The company agreed to pay $628,000 to resolve allegations that it knowingly submitted false claims to federal agencies under a contract. Ward was given a contract to provide diesel exhaust filtering systems for fire engines through the General Services Administration’s (GSA) Multiple Award Schedule program.
Federal prosecutors believe that Jeffrey Sterling, a former Central Intelligence Agency (CIA) provided classified information to New York Times author James Risen that served as the basis for a chapter in his 2006 book, “State of War: The Secret History of the C.I.A. and the Bush Administration.”
The chapter outlines an effort by the CIA in 2000 to disrupt Iran’s nuclear program. The plot involved sending a former Russian scientist to give Iranian scientists blueprints for a nuclear triggering device with a hidden design flaw that would compromise the program.
The validity of the plot and the Iranian nuclear program both remain in doubt, but Slate reported last month that a federal appeals court ruled 2–1 that Risen must testify in any future criminal case against Sterling.
Thomas Andrews Drake
Years before Edward Snowden’s National Security Agency (NSA) leak there was another major leak involving the NSA. The whistleblower, Thomas Andrews Drake, claims that if the NSA had used resources more efficiently, it could have prevented the Sept. 11 terrorist attacks that killed thousands of Americans and triggered the subsequent U.S. invasions of Afghanistan in 2001 and Iraq in 2003.
The Atlantic Wire reports that Thomas Andrews Drake, leaked information to a Baltimore Sun reporter claiming that an NSA surveillance program known as “Trailblazer” was a waste of agency resources.
A more efficient system called “Thin Thread” was available but wasn’t used by intelligence agencies. Drake also claims that the Thin Thread program was less invasive than Trailblazer, which many civil liberties proponents now believe infringed upon Fourth Amendment Rights that bar authorities from carrying out unreasonable searches and seizures.
When Drake came forward with this evidence and expressed his grievances to the Baltimore Sun and later during a 60 Minutes episode in 2011, he was charged for violating the Espionage Act of 1917.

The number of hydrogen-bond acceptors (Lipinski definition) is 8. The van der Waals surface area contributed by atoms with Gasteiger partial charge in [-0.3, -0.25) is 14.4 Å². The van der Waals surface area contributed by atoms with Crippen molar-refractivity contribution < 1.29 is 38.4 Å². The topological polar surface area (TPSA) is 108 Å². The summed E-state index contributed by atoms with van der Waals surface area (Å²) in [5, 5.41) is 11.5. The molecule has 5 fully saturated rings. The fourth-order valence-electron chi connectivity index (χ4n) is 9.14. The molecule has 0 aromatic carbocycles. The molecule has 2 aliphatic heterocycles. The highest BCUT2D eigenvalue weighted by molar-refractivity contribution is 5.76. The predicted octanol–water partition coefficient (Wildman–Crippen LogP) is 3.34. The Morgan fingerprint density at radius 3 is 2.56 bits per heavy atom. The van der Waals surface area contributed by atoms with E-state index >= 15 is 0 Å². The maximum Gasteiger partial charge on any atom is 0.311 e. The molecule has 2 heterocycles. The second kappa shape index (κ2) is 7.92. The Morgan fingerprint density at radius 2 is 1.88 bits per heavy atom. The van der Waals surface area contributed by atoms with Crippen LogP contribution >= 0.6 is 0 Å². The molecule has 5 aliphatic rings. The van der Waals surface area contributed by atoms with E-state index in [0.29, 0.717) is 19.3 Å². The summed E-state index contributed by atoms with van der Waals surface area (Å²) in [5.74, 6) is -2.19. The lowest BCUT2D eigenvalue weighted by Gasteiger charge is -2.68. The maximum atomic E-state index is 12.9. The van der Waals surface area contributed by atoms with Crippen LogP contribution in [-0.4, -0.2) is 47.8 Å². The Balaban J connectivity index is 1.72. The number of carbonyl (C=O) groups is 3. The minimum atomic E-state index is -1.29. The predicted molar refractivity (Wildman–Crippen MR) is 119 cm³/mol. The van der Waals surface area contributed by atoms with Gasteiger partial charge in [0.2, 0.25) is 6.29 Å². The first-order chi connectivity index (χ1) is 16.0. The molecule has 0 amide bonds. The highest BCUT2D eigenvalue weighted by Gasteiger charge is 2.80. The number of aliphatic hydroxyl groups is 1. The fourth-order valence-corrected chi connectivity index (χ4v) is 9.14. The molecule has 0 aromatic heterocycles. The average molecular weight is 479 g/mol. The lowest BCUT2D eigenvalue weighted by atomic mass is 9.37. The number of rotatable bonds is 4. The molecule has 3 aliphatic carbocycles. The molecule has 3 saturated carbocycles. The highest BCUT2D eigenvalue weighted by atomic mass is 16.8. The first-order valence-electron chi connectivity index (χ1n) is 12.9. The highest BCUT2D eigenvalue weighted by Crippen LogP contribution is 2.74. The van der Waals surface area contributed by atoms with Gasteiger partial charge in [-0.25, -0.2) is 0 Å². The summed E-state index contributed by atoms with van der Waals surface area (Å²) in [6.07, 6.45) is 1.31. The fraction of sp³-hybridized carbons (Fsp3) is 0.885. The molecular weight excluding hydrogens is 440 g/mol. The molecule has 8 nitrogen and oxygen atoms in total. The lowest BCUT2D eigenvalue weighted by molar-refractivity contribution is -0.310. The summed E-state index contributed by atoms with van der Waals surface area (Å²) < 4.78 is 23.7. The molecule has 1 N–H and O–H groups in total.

He now faces up to 35 years in prison for airing his grievances and exposing possible NSA constitutional violations to the media.
Stephen Jin-Woo Kim
The Washington Post reported in 2009 that Stephen Jin-Woo Kim, a senior analyst at Lawrence Livermore National Laboratory and former State Department contractor, was accused of telling James Rosen, the chief Washington correspondent for Fox News, that North Korea was preparing to have a bomb test.
The announcement was considered routine in Washington circles where news agencies receive tips and reports from anonymous sources about foreign policy issues. It was the ensuing investigation that drew condemnation from Kim’s supporters, who say that such conversations are commonplace in Washington and do not compromise U.S. national security, as alleged by prosecutors in the case.
Kim’s lawyer, Abbe Lowell, condemned the Obama administrations’ charges against his client saying, “In its obsession to clamp down on perfectly appropriate conversations between government employees and the press, the Obama administration has forgotten that wise foreign policy must be founded on a two-way conversation between government and the public.”
“Search warrants like these have a severe chilling effect on the free flow of important information to the public,” said First Amendment lawyer Charles Tobin, who has represented The Associated Press, but not in the current case. “That’s a very dangerous road to go down.”
Kim was indicted on charges relating to the incident, in violation of the 1917 Espionage Act. The Washington Post reported in May that the Department of Justice (DOJ) had tracked Rosen’s phone records, obtained a warrant to view his personal emails and even gain access to “security badge access records to track the reporter’s comings and goings from the State Department.”